MANHUNTER’S MOUNTAIN by Wayne D. Dundee
Manhunter’s Mountain is a short novel about Cash Laramie, a Western character created by Edward Grainger. Grainger has been graciously allowing other writers to play with his toys of late, including Heath Lowrance’s take on Gideon Miles, the other U. S. Marshal in the Laramie world.
The writer for this particular tale, Wayne D. Dundee, comes with a host of bonafides – as Western characters are fond of saying, pardner. Dundee is the author of the Joe Hannibal private eye novels, and the writers of several Western tales of late.
This episode in Laramie’s life is one blistering read from start to finish. Things happen from the outset, and they don’t stop happening. I also enjoyed the fact that the story is set among frozen mountains instead on the range in or some two-bit backwater town that seem to be the settings for a lot of Westerns. The West includes a lot of inhospitable real estate, deserts as well as winter wildernesses. Jack London explored a lot of those.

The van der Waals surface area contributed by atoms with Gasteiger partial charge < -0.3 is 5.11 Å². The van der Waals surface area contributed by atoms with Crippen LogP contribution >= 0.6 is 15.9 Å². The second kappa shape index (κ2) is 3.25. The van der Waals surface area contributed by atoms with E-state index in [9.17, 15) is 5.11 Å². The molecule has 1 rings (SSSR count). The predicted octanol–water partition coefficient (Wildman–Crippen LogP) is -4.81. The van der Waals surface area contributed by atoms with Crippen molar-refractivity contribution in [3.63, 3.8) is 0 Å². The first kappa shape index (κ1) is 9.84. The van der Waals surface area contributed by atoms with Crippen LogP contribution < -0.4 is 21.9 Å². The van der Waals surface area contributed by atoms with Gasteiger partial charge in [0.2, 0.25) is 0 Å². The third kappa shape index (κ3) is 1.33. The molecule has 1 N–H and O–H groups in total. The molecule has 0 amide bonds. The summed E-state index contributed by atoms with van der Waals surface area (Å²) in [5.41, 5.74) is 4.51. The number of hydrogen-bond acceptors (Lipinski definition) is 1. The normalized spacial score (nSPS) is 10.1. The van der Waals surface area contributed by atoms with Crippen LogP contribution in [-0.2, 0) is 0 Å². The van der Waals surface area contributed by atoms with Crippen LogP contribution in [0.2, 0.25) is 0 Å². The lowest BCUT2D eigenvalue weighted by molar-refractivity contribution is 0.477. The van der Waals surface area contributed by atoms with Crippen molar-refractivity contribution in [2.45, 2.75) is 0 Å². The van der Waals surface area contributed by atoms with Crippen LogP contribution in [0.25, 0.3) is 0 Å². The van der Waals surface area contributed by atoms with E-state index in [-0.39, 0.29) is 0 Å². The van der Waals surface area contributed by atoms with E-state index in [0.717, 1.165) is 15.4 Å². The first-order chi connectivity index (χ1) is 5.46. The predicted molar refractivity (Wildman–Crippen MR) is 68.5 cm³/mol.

I also loved the town, Silver Gulch, that has given up the ghost after the mines petered out and times got hard. Dundee is a wonderfully evocative reader and plunks his readers squarely down in the center of the decaying town and shows them the bark on those people who haven’t quite moved on yet.
The story unfolds naturally, and the characters involved in the tale are all realistically motivated, though most of them on a really base nature that can be a common denominator when many of the conventions of civilization are ripped away.
Dundee doesn’t write for the faint-hearted. One of his scenes is going to live on inside my head way past its welcome, I assure you. This vision of the Old West and the hard men that lived it is as hard-boiled as they come. I’ve read most of Dundee’s work, and I’m looking forward to more of his Westerns as well as more private eye stories.